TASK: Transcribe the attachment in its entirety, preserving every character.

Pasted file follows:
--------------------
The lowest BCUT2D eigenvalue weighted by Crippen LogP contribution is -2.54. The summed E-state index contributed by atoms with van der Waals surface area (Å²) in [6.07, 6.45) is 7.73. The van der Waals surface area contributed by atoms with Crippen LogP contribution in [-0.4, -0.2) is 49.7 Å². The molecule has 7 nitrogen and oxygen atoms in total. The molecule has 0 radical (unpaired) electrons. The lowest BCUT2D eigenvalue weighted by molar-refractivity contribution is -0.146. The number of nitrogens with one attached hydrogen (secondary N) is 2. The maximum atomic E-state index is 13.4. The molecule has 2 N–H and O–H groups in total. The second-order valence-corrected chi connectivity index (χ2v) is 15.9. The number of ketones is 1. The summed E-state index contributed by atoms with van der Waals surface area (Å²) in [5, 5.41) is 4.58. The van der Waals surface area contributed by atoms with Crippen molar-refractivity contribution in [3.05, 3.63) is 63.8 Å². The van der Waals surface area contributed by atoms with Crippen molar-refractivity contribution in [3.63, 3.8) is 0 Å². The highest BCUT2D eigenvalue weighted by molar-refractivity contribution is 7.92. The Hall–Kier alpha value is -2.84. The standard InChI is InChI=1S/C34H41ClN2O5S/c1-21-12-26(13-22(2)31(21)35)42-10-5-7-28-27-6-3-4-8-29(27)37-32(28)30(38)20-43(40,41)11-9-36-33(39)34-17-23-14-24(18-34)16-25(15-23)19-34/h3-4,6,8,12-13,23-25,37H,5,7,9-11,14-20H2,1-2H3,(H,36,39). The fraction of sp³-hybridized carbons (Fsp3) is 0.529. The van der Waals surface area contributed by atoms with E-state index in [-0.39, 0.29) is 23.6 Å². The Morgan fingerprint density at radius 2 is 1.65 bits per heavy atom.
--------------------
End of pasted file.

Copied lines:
The lowest BCUT2D eigenvalue weighted by Crippen LogP contribution is -2.54. The summed E-state index contributed by atoms with van der Waals surface area (Å²) in [6.07, 6.45) is 7.73. The van der Waals surface area contributed by atoms with Crippen LogP contribution in [-0.4, -0.2) is 49.7 Å². The molecule has 7 nitrogen and oxygen atoms in total. The molecule has 0 radical (unpaired) electrons. The lowest BCUT2D eigenvalue weighted by molar-refractivity contribution is -0.146. The number of nitrogens with one attached hydrogen (secondary N) is 2. The maximum atomic E-state index is 13.4. The molecule has 2 N–H and O–H groups in total. The second-order valence-corrected chi connectivity index (χ2v) is 15.9. The number of ketones is 1. The summed E-state index contributed by atoms with van der Waals surface area (Å²) in [5, 5.41) is 4.58. The van der Waals surface area contributed by atoms with Crippen molar-refractivity contribution in [3.05, 3.63) is 63.8 Å². The van der Waals surface area contributed by atoms with Crippen molar-refractivity contribution in [3.63, 3.8) is 0 Å². The highest BCUT2D eigenvalue weighted by molar-refractivity contribution is 7.92. The Hall–Kier alpha value is -2.84. The standard InChI is InChI=1S/C34H41ClN2O5S/c1-21-12-26(13-22(2)31(21)35)42-10-5-7-28-27-6-3-4-8-29(27)37-32(28)30(38)20-43(40,41)11-9-36-33(39)34-17-23-14-24(18-34)16-25(15-23)19-34/h3-4,6,8,12-13,23-25,37H,5,7,9-11,14-20H2,1-2H3,(H,36,39). The fraction of sp³-hybridized carbons (Fsp3) is 0.529. The van der Waals surface area contributed by atoms with E-state index in [-0.39, 0.29) is 23.6 Å². The Morgan fingerprint density at radius 2 is 1.65 bits per heavy atom.